Eleven trillion renminbi: it's a number that's hard to comprehend.
In Australian dollars that's about $2.41 trillion — far bigger than Australia's entire economy — and it's the target China has set for the value of its artificial intelligence and AI-related industries by 2030.
China is said to have accounted for more than half of all global AI investment over the last five years and in just the next three years alone Beijing expects a tenfold increase in the size of the industry.
And if you're still not convinced China is serious about artificial intelligence, remember Xi Jinping made mention of AI in his opening address to the Communist Party Congress last year.
The huge AI investment is all part of what Beijing calls "Made in China 2025" — a master plan to reposition China as an industrial superpower of the future.
The tag "Made in China" usually conjures up thoughts of cheap goods and poor quality electronics, but the Asian power is on a mission to change that by turning from a mass producer of low-end products to a world leader in cutting-edge technology.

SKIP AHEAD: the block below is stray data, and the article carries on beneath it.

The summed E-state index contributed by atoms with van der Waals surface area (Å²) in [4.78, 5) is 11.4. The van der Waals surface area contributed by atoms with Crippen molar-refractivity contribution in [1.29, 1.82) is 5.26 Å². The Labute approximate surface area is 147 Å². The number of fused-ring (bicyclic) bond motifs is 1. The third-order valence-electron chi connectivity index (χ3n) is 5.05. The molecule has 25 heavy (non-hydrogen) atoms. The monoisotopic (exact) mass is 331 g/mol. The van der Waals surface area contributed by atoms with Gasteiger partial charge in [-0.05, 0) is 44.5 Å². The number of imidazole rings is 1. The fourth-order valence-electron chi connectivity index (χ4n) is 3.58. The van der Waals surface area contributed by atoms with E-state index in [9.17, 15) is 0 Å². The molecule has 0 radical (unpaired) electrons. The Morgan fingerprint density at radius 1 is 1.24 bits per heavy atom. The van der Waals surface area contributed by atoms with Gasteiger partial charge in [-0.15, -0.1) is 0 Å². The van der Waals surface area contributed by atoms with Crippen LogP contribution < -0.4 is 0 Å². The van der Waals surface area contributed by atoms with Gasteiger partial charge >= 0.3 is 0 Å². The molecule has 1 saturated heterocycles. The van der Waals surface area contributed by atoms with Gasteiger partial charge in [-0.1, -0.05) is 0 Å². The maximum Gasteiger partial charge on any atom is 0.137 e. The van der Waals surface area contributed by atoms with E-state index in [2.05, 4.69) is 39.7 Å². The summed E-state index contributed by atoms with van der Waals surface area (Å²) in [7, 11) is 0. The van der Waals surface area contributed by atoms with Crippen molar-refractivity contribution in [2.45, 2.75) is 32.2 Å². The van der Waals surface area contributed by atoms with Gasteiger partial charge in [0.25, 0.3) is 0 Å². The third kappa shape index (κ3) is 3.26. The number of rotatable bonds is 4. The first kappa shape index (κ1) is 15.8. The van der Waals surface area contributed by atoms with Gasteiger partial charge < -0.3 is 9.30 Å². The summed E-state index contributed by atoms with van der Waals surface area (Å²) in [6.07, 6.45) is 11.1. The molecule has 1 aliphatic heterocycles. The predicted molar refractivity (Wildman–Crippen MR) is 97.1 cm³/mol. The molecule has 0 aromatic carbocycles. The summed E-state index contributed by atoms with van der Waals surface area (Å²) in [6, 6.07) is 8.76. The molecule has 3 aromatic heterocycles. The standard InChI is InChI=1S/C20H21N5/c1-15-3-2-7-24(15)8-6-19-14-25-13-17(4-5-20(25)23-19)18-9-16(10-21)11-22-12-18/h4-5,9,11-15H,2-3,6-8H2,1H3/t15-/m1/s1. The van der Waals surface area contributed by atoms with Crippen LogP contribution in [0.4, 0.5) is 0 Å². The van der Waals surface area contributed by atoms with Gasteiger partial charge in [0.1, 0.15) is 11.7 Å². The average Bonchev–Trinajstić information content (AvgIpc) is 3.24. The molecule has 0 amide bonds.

Made in China 2025 highlights 10 key industries — from robotics and IT to green cars and aerospace equipment — and underpinning so many of its goals is AI.
"China's pursuit of AI has, arguably, been 'the story' of the past year," Mr Ding says in a report titled Deciphering China's AI Dream.
Artificial intelligence is a term that has grown in prominence in recent years and refers to the development of computer systems that can perform tasks normally requiring human intelligence.
Dive a bit deeper and you'll come across words like "machine learning", which basically refers to the ability of computer systems to use data to teach themselves.
Read the full article and more at ABC Australia.